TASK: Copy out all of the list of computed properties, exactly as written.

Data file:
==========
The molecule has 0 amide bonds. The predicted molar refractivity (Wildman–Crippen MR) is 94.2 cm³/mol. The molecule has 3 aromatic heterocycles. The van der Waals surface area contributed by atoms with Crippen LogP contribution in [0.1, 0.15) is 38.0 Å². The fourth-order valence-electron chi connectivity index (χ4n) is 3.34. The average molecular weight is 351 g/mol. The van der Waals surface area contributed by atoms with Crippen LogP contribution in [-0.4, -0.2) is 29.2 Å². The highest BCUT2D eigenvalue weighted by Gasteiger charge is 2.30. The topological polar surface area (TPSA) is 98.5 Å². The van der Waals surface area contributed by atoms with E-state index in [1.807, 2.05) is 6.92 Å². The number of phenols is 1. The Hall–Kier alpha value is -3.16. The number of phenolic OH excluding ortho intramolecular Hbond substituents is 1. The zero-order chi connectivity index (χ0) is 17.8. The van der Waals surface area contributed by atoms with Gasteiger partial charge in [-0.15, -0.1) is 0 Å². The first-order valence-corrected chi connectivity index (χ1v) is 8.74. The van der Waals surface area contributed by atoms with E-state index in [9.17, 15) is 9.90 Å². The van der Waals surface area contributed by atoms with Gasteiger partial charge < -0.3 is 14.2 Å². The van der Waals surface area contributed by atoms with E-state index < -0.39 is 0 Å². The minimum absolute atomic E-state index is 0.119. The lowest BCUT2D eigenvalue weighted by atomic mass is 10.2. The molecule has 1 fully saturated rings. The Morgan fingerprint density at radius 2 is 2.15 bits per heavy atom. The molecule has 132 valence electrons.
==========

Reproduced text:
The molecule has 0 amide bonds. The predicted molar refractivity (Wildman–Crippen MR) is 94.2 cm³/mol. The molecule has 3 aromatic heterocycles. The van der Waals surface area contributed by atoms with Crippen LogP contribution in [0.1, 0.15) is 38.0 Å². The fourth-order valence-electron chi connectivity index (χ4n) is 3.34. The average molecular weight is 351 g/mol. The van der Waals surface area contributed by atoms with Crippen LogP contribution in [-0.4, -0.2) is 29.2 Å². The highest BCUT2D eigenvalue weighted by Gasteiger charge is 2.30. The topological polar surface area (TPSA) is 98.5 Å². The van der Waals surface area contributed by atoms with E-state index in [1.807, 2.05) is 6.92 Å². The number of phenols is 1. The Hall–Kier alpha value is -3.16. The number of phenolic OH excluding ortho intramolecular Hbond substituents is 1. The zero-order chi connectivity index (χ0) is 17.8. The van der Waals surface area contributed by atoms with Gasteiger partial charge in [-0.15, -0.1) is 0 Å². The first-order valence-corrected chi connectivity index (χ1v) is 8.74. The van der Waals surface area contributed by atoms with E-state index in [9.17, 15) is 9.90 Å². The van der Waals surface area contributed by atoms with Gasteiger partial charge < -0.3 is 14.2 Å². The van der Waals surface area contributed by atoms with E-state index < -0.39 is 0 Å². The minimum absolute atomic E-state index is 0.119. The lowest BCUT2D eigenvalue weighted by atomic mass is 10.2. The molecule has 1 fully saturated rings. The Morgan fingerprint density at radius 2 is 2.15 bits per heavy atom. The molecule has 132 valence electrons.